It’s a while now since my piece on online dating was featured in The Irish Examiner. My initial chuffed-ness at getting published soon gave way to panic about what people would think of me. I remind myself that I am doing nothing wrong, that online dating is normal in today’s society and that it’s what all the singletons (and some of the not so singles) are doing these days.
I worry what my mother will think about her darling daughter writing about online dating. I needn’t have. She is pleased that I got published, thinks that I look lovely in the photos - real Irish mammy stuff. She has been speaking with my aunt, her sister. They are claiming my writing ability for the maternal side of my family, tracing it back to our blood line that includes Brendan Behan and Peadar Kearney, who wrote the National Anthem. My aunt tells me that she laughed so much, that, in her own words, ‘the tears ran down her legs’. Yes, there is a boldness in my family.
Commentators compare me to the character Carrie Bradshaw in ‘Sex and The City’, writing about her relationship dramas and cried out for more. Obviously there’s many difference between myself and Carrie. Carrie is a TV character, as are her dates. My prospective dates are real life people with feelings and I have a public profile that I need to protect. Anything I write about it will be a sanitised version of the truth. Anyway, being Irish and born Catholic, my version would be less about fornication and more ‘Holding Hands in the Country'. I covet Carrie’s wardrobe and watch her on TV, writing on a keypad, alone, steaming cuppa in hand, sitting at a window overlooking Manhattan. Meanwhile, I catch moments to write here and there, often late at night, begging the nocturnal nine year old to go to bed.
An unexpected consequence to getting the article published was that guys who read the article found me through social media and asked me out. Bright fellas who read broadsheet newspapers, including Playing Hard to Get. There’s messages to-ing and fro-ing from Playing Hard to Get, who is in touch every day, but says very little. He doesn’t make any effort to compliment or otherwise woo me. He tells me that he ’doesn’t give a fuck’ about my writing. He is dark, handsome and totally and utterly irresistible. After our date, Playing Hard to Get disappears without trace and doesn't contact me again, not even to say that he isn’t interested. I torture myself checking to see when he is online, knowing that he has read my messages. The last time I felt this hurt was in secondary school when the guy I fancied for years changed schools at short notice. I had no way of contacting him and felt like my teenaged heart was torn out, never to recover.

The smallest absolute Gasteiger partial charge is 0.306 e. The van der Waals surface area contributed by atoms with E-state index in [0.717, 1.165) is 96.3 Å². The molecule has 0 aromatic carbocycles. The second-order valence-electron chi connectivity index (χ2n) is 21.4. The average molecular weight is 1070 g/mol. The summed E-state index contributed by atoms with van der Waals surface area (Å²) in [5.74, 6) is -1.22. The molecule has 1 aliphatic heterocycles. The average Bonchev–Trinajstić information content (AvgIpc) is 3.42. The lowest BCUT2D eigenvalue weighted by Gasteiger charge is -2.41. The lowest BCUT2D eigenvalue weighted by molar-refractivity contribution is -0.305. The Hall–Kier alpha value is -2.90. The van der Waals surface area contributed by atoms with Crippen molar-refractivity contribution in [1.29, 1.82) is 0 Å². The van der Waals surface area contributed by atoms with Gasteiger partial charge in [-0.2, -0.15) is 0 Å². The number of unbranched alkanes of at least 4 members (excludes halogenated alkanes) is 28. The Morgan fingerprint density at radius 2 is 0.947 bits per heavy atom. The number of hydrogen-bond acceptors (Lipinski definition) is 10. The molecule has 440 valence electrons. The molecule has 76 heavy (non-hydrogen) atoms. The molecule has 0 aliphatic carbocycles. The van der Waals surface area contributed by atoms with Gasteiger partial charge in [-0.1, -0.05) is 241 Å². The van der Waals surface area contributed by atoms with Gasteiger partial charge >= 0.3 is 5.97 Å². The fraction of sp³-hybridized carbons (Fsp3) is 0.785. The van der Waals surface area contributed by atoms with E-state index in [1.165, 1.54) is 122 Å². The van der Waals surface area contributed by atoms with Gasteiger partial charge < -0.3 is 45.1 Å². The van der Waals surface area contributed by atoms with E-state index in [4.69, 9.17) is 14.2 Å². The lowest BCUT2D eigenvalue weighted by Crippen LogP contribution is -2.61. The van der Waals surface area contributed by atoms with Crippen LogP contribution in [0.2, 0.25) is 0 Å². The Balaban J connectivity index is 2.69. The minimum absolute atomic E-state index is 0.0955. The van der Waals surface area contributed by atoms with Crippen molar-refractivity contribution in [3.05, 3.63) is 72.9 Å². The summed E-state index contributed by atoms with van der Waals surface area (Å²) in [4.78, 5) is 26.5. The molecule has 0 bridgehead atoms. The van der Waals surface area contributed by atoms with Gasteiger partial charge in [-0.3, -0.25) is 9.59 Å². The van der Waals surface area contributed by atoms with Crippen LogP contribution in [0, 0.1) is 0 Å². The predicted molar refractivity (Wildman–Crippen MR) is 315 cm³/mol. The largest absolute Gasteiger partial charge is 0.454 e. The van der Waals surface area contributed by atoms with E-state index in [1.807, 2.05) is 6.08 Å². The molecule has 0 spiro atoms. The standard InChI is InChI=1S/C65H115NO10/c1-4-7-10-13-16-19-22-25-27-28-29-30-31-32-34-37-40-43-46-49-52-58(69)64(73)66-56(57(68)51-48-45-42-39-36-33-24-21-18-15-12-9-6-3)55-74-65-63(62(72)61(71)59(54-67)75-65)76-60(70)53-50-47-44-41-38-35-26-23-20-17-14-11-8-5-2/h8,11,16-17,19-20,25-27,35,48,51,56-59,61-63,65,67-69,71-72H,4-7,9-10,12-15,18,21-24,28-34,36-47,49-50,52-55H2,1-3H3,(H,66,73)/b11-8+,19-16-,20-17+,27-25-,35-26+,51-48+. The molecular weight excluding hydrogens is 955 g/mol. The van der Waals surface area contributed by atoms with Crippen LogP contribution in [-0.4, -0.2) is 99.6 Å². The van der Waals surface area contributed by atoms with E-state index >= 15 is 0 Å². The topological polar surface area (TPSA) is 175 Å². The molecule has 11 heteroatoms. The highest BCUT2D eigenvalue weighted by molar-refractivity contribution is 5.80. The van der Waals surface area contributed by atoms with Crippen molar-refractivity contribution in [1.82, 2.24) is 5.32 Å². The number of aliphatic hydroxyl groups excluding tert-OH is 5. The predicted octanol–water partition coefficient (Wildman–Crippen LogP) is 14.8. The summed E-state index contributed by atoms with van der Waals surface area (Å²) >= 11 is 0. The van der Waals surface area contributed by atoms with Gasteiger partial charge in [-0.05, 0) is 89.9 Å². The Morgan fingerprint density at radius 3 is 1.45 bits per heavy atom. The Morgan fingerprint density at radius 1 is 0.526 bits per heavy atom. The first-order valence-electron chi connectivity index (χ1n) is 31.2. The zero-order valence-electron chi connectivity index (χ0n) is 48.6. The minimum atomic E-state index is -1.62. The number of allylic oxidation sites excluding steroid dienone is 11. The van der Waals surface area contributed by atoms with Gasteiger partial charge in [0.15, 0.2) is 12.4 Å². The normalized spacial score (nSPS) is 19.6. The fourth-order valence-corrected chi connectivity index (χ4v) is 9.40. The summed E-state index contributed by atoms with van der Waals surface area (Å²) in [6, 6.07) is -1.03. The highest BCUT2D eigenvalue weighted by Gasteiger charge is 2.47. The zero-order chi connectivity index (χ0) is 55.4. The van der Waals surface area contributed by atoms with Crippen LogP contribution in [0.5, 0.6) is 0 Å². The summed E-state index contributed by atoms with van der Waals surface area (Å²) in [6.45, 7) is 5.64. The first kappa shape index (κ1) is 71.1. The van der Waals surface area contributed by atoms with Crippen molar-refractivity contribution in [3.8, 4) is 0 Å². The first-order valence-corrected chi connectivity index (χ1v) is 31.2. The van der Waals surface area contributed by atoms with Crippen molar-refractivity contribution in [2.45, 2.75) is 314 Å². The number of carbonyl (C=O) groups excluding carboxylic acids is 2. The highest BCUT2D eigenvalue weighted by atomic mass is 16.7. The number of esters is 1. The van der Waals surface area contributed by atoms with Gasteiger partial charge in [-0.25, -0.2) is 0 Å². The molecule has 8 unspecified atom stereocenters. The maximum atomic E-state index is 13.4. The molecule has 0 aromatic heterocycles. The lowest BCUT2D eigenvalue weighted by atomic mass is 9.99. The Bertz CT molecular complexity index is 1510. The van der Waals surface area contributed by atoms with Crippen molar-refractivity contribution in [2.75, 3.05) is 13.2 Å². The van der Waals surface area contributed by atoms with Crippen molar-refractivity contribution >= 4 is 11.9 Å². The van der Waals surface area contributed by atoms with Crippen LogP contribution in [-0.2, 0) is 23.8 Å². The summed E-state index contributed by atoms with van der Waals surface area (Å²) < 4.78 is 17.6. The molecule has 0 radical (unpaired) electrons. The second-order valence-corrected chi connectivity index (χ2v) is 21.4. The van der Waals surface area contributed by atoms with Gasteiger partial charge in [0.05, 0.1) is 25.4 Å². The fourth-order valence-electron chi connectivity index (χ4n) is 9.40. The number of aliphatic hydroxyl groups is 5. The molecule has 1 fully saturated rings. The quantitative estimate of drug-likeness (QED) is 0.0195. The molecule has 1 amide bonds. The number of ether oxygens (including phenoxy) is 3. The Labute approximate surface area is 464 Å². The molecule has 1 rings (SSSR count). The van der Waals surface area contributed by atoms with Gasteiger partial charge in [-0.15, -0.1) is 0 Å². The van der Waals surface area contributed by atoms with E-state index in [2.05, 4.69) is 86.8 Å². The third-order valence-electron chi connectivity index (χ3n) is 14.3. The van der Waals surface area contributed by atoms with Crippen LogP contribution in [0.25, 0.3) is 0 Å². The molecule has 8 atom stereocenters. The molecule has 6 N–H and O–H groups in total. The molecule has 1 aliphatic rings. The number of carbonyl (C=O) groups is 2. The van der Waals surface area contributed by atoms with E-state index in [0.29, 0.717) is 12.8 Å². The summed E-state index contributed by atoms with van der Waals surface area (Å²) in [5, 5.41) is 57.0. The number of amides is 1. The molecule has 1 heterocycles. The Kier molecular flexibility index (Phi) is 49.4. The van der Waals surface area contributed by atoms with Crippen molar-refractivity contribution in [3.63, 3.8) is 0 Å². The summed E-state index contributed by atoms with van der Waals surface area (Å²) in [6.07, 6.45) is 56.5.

i decide to rename Playing Hard to Get as 'Feckin' Fecker'. I’ve broken my promise to Feckin’ Fecker that I wouldn’t write about him, but I feel that when he went AWOL, that the gloves were off.
The Banker has read the article too. I had chickened out of a date with him a few months ago. We decide to meet. He suggests somewhere close to where he lives. I get lost while driving and am in a flap by the time I get to the hotel where we are meeting. I expect him to be standing outside waiting on me, but he’s at the bar drinking and it looks like he has had a bit of Dutch Courage already. Turns out that this place is his local. After a pleasant lunch, I leave. He doesn’t walk me to the door. He’s ordered another pint. There's no kiss goodbye, like there was no kiss hello. He says that ‘next time’ we will meet closer to where I live, but we both know that there won’t be a second meeting. I realise that old fashioned chivalry is more important to me that I thought.
I chat to Super Sleuth online. After some time, he sends me a message saying that he knows that I have an illness. He feels that I have been dishonest in not telling him. Truth is, the fact that I have MS just didn’t come up in conversation. I feel so well these days that I don’t feel like I have an ‘illness’, but rather a ‘medical condition’. I feel at pains to tell him how fit, healthy and energetic I am and he says its fine. But in my heart, I wonder if it really a big deal for him, or other potential suitors, who with a quick Google search will know of my diagnosis. I curse the fact that I have MS, and the fact that I have been open about it, written about it and but also feel a sense of gloom that for some guy, it might just be a deal breaker.
The Elected Representative seems keen to meet, but doesn't confirm arrangements with me, leaving me unsure if I should make alternative plans. Eventually he texts me, inviting me to lunch. I text back saying, 'you are as interested in me as you are in potholes in Mayo'. 'I'm not from Mayo', he says. 'Exactly', sez I.
In the middle of it all, I meet ‘Maybe in Meath’, who is actually from Dublin. He is one of the nicest men I have ever met. Handsome, thoughtful, intuitive, kind, funny. Maybe in Meath soon becomes The Date. We have the loveliest of times. Maybe it's all too much too soon. In my heart though, the va-va-voom just isn’t there for me and we part company. He is so nice that he makes breaking up really easy for me. The gal who falls for The Date will be a lucky one indeed. In the meantime, I’ll keep looking.
PS Feckin' Fecker, if you accidentally read this, you still have my number